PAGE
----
SciELO - Scientific Electronic Library Online

 
vol.29 issue3Budd Chiari Syndrome: Three Case Reports and a Literature ReviewEsophageal Gastroduodenal Cryptococcosis: A Case Report author indexsubject indexarticles search
Home Pagealphabetic serial listing  

Services on Demand

Article

Indicators

Related links

  • On index processCited by Google
  • Have no similar articlesSimilars in SciELO
  • On index processSimilars in Google

Share


Revista Colombiana de Gastroenterologia

Print version ISSN 0120-9957

Abstract

OLIVEROS WILCHES, Ricardo; PINILLA MORALES, Raúl; CONTRERAS PARRA, Haylmanrth  and  GUEVARA CRUZ, Oscar. The Use of Self-expanding Metal Stents to Manage Fistulas of Esophageal Intestinal Anastomosis in Patients with Cancer. Rev Col Gastroenterol [online]. 2014, vol.29, n.3, pp.285-295. ISSN 0120-9957.

Objective: The objective of this study is to show our experience in the management of patients with dehiscence of jejunal-esophageal or esophageal-gastric anastomoses through the use of esophageal self-expanding stents. Materials and Methods: During 2012 and 2013 all complications following gastrectomies in gastric cancer patients with anastomoses were recorded. Only patients with dehiscence or anastomotic leaks were included in this study. An information form was used to record each patient’s age, sex, location of lesion, medical condition, whether nutritional repletion had been received, whether patient had undergone chemotherapy or radiation therapy, date of presentation of the fistula or dehiscence, measurements of size, type of management used, mortality, stent used, number of stents used, stent migration and stent removal. Results: Six patients, four men and two women, five of whom had abdominal dehiscence and one who had thoracic dehiscence, were included. They had five gastric adenocarcinomas and one gastric GIST with liver metastasis. Two had received nutritional repletion because they had lost 10% of their body weight. All patients were had their anastomoses stapled. Five patients underwent radiological studies with water-soluble contrast which confirmed dehiscence in three of them. All patients were managed with surgical re-exploration and drainage. Only two patients had their stents replaced during surgery which were required because of stent migration. Migration was observed in 50% of these patients. The longest hospital stay was 68 days. Two patients (33%) died, one had a chronic fistula managed with two prostheses and the other died on same day as his second surgical intervention. Stents were removed after the fourth week. Conclusions: The frequency of this complication varies from 0% to 30%. Early recognition and appropriate management are essential when faced with this complication. A few years ago this complication was almost exclusively managed by surgery and re-intervention was the rule. Currently, management of this complication is controversial, and there are no definitive guidelines. Nevertheless, the approach and management depends on the clinical condition of the patient, the size of the dehiscence, and the vitality of the edges of the complication. The tendency is to try to preserve continuity. Intestinal endoscopy is used for diagnosis and the complication is managed with a series of new tools among which the most frequently used are self-expanding metal prosthesis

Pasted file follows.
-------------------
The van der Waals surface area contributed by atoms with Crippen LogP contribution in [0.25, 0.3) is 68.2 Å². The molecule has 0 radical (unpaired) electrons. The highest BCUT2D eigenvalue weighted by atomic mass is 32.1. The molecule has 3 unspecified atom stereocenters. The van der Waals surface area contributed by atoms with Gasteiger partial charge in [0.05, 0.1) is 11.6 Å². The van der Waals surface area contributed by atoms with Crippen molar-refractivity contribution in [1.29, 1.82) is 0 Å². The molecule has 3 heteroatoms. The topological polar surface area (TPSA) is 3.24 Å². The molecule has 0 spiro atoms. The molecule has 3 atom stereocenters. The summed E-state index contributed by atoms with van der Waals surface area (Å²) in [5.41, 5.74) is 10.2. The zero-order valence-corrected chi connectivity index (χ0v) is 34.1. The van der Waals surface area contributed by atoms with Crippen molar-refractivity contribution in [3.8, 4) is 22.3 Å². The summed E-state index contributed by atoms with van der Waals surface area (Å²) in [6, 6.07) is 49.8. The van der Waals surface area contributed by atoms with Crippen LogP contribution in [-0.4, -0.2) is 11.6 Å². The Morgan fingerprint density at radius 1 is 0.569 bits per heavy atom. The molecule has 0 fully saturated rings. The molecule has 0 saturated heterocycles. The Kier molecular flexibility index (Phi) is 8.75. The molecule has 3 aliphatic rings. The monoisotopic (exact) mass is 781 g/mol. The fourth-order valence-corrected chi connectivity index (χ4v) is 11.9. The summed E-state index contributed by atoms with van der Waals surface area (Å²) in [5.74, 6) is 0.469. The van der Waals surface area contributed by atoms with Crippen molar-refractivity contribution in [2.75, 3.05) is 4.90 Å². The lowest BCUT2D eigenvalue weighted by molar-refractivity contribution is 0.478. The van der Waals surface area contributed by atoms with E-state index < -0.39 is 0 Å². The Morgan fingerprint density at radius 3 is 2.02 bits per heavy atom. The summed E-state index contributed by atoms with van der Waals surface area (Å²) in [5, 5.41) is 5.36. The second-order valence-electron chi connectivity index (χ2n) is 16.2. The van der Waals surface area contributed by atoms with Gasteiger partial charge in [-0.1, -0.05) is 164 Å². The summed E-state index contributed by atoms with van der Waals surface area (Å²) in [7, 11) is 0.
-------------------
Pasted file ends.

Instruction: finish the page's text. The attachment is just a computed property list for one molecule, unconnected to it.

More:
Keywords : Anastomotic leak; anastomotic leakage; gastrectomy; esophagectomy; management; self-expanding metal stents.

        · abstract in Spanish     · text in English | Spanish     · English ( pdf ) | Spanish ( pdf )